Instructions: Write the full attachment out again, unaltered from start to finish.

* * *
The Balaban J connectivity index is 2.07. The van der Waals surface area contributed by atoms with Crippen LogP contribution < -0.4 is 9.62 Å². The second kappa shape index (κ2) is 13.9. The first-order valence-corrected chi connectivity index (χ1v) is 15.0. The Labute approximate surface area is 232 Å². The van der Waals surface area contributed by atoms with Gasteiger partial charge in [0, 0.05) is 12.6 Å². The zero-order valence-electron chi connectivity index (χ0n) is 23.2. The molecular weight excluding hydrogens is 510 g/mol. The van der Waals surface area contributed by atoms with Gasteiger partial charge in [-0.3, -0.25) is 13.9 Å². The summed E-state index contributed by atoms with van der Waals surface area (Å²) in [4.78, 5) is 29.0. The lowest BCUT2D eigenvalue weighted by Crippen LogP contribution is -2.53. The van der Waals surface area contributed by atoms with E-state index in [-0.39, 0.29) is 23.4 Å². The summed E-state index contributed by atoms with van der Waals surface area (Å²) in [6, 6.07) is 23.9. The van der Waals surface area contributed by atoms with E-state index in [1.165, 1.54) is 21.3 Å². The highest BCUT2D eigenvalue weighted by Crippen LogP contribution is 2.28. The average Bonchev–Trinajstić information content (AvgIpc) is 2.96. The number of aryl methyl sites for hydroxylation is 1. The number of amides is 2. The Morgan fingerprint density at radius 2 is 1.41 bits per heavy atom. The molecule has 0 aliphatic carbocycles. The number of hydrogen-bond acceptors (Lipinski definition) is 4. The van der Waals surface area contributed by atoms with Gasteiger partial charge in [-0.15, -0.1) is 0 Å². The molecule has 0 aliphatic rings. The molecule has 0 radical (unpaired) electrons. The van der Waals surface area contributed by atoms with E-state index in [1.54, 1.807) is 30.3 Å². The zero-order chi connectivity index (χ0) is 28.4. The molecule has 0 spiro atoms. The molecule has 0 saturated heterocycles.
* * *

The Balaban J connectivity index is 2.07. The van der Waals surface area contributed by atoms with Crippen LogP contribution < -0.4 is 9.62 Å². The second kappa shape index (κ2) is 13.9. The first-order valence-corrected chi connectivity index (χ1v) is 15.0. The Labute approximate surface area is 232 Å². The van der Waals surface area contributed by atoms with Gasteiger partial charge in [0, 0.05) is 12.6 Å². The zero-order valence-electron chi connectivity index (χ0n) is 23.2. The molecular weight excluding hydrogens is 510 g/mol. The van der Waals surface area contributed by atoms with Gasteiger partial charge in [-0.3, -0.25) is 13.9 Å². The summed E-state index contributed by atoms with van der Waals surface area (Å²) in [4.78, 5) is 29.0. The lowest BCUT2D eigenvalue weighted by Crippen LogP contribution is -2.53. The van der Waals surface area contributed by atoms with E-state index in [-0.39, 0.29) is 23.4 Å². The summed E-state index contributed by atoms with van der Waals surface area (Å²) in [6, 6.07) is 23.9. The van der Waals surface area contributed by atoms with E-state index in [1.165, 1.54) is 21.3 Å². The highest BCUT2D eigenvalue weighted by Crippen LogP contribution is 2.28. The average Bonchev–Trinajstić information content (AvgIpc) is 2.96. The number of aryl methyl sites for hydroxylation is 1. The number of amides is 2. The Morgan fingerprint density at radius 2 is 1.41 bits per heavy atom. The molecule has 0 aliphatic carbocycles. The number of hydrogen-bond acceptors (Lipinski definition) is 4. The van der Waals surface area contributed by atoms with Gasteiger partial charge in [-0.15, -0.1) is 0 Å². The molecule has 0 aliphatic rings. The molecule has 0 radical (unpaired) electrons. The van der Waals surface area contributed by atoms with E-state index in [1.54, 1.807) is 30.3 Å². The zero-order chi connectivity index (χ0) is 28.4. The molecule has 0 spiro atoms. The molecule has 0 saturated heterocycles.